appointments, ask follow-up questions, etc.).
If planners encounter exhibitors who are reluctant to go online,
the pitch should focus on how buying a virtual presence is an
inexpensive way to get into the minds of attendees months before a
show and stay there months afterward.
Ask who’s missing. Generally, when planners
think show growth, they think new clients on the “actual” show
floor. An excellent way to collect leads of potential clients is to
survey attendees about the exhibitors they expected or wanted to
see, but didn’t.
Court the dot-coms. In essentially every
industry, new online companies with big marketing budgets are eager
to get their names before a prospective audience. As with many
shows, ASAE’s has seen a huge bump in business from companies that
didn’t exist five years ago: In 1998, about 10 percent of ASAE’s
vendors were tech-related; now, it’s 30 percent, according to Dick
GOOD SHOWS, SMALL PACKAGES
It’s important to remember, say planners, that
bigger is not necessarily better. A show whose size is kept
intimate can be a draw in itself.
Exhibitors often are less interested in the
number of attendees than they are in the quality of the people they
see on the exhibit floor. “Our board and our members want to keep
things small, since this is what makes our association different
from all the other huge engineering associations,” according to
Erika Deutsch-Layne, the meetings and membership manager for the
American Society for Precision Engineering in Raleigh, N.C.
Joan Eisenstodt, president
of Eisenstodt & Associates in Washington, D.C., recently helped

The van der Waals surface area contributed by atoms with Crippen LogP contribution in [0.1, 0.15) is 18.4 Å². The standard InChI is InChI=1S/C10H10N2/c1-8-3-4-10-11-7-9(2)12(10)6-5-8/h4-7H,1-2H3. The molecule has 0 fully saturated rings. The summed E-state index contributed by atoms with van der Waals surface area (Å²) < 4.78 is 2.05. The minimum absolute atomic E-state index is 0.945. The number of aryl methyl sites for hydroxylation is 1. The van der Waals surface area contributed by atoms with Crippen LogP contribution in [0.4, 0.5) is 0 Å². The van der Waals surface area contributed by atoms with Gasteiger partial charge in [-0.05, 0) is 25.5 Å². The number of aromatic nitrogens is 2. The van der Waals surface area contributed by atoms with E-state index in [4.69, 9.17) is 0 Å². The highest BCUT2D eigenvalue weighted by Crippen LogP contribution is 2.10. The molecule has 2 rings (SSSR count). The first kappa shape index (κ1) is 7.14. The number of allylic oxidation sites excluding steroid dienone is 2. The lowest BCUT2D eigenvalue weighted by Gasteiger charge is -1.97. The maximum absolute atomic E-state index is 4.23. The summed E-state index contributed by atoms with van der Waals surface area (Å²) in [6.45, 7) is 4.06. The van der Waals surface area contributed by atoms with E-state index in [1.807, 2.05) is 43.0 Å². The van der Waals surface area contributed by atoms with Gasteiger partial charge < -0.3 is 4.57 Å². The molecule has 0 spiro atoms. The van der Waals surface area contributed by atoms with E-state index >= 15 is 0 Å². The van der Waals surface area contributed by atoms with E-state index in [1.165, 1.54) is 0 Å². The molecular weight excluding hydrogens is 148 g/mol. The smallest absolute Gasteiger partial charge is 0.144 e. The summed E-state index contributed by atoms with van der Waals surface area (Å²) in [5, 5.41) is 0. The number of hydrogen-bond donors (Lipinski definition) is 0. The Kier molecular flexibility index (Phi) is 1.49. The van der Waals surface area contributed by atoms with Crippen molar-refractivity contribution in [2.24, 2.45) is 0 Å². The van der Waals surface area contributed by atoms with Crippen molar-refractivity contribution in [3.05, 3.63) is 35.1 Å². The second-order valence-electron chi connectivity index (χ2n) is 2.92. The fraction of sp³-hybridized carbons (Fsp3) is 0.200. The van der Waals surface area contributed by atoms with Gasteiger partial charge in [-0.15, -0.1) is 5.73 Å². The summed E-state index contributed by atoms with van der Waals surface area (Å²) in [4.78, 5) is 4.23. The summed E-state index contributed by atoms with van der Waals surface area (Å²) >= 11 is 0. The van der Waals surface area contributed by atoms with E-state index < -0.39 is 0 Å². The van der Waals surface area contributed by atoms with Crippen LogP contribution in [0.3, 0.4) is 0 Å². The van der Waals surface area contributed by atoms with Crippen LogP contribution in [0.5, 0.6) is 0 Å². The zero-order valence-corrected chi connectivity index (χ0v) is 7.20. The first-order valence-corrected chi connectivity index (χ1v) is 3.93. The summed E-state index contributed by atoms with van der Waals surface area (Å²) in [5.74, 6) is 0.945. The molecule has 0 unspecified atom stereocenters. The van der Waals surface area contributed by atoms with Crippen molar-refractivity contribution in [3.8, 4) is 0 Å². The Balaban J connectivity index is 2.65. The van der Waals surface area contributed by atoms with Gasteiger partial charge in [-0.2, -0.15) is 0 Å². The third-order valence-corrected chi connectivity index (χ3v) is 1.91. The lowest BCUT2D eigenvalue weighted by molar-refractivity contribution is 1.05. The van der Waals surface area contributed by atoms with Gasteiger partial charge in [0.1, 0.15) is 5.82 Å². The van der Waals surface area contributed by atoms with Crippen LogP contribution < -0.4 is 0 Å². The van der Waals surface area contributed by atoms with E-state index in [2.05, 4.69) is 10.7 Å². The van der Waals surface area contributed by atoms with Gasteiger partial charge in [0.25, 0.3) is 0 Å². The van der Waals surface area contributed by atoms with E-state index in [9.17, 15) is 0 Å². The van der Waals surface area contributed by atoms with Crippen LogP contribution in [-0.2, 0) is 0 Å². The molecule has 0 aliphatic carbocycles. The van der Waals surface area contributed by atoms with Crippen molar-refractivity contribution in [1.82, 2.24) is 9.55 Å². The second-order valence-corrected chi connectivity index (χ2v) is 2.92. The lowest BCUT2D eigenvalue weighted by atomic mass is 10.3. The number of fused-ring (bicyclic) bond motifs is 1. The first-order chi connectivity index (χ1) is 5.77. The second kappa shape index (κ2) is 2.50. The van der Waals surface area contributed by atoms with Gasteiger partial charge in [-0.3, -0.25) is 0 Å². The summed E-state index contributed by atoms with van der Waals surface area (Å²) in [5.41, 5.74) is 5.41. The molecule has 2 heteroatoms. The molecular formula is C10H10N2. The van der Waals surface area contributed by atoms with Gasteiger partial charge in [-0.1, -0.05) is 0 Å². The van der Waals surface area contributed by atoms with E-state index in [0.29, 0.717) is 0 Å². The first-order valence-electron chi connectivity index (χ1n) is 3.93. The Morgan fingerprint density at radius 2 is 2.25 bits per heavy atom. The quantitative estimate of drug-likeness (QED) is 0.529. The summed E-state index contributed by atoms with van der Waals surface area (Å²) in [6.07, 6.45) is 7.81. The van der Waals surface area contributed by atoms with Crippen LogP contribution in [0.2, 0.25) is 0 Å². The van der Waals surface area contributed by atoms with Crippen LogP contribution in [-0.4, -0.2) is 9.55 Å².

an association conduct a complete review of its meeting philosophy.
The group’s leadership decided that rather than trying to increase
attendance just for the sake of a bigger number, the focus would be
on attracting the highest-quality attendee.
“The goal became getting more responsive
attendees, ones who would infuse a new energy into the show,” says
Eisenstodt. “I think exhibitors would rather get five quality leads
than 3,000 business cards from people who will never buy
VIRTUAL COMPETITIONDo net fares make
Rolfe Shellenberger, senior travel consultant for
Runzheimer International, a travel management consulting firm based
in Rochester, Wis., advises clients against them. Here's why.
Revenue from meetings and
trade shows, which cumulatively measures in the billions of
dollars, is the economic lifeblood of most associations. But with
so much money up for grabs, it is no surprise dot-coms are looking
to move in on this lucrative market.
Online competition will be especially fierce
for those associations that serve a membership for whom continuing
education is mandatory doctors, lawyers, engineers and others.
“We’re putting a lot of money into online education; that is the
future,” says Richard Grimes, senior vice president of Anthony J.
Jannetti, an association management company in Pitman, N.J. “As
people’s schedules get busier and busier, they’re going to expect
to be able to go online at a time that’s convenient to them to get
“The threat from these sites. is real, and
associations have to figure out a way to join forces with them or
go head-to-head against them,” adds David DuBois, president and CEO
of the Professional Convention Management Association. “But to
compete against these very well-capitalized sites will require the
sort of financial resources that most associations just can’t
commit,” says DuBois.
Both sides have compelling reasons to partner:
The dot-coms get to leverage the content expertise and good name of
the association; the associations are saved having to invest
millions in creating highly advanced online delivery systems.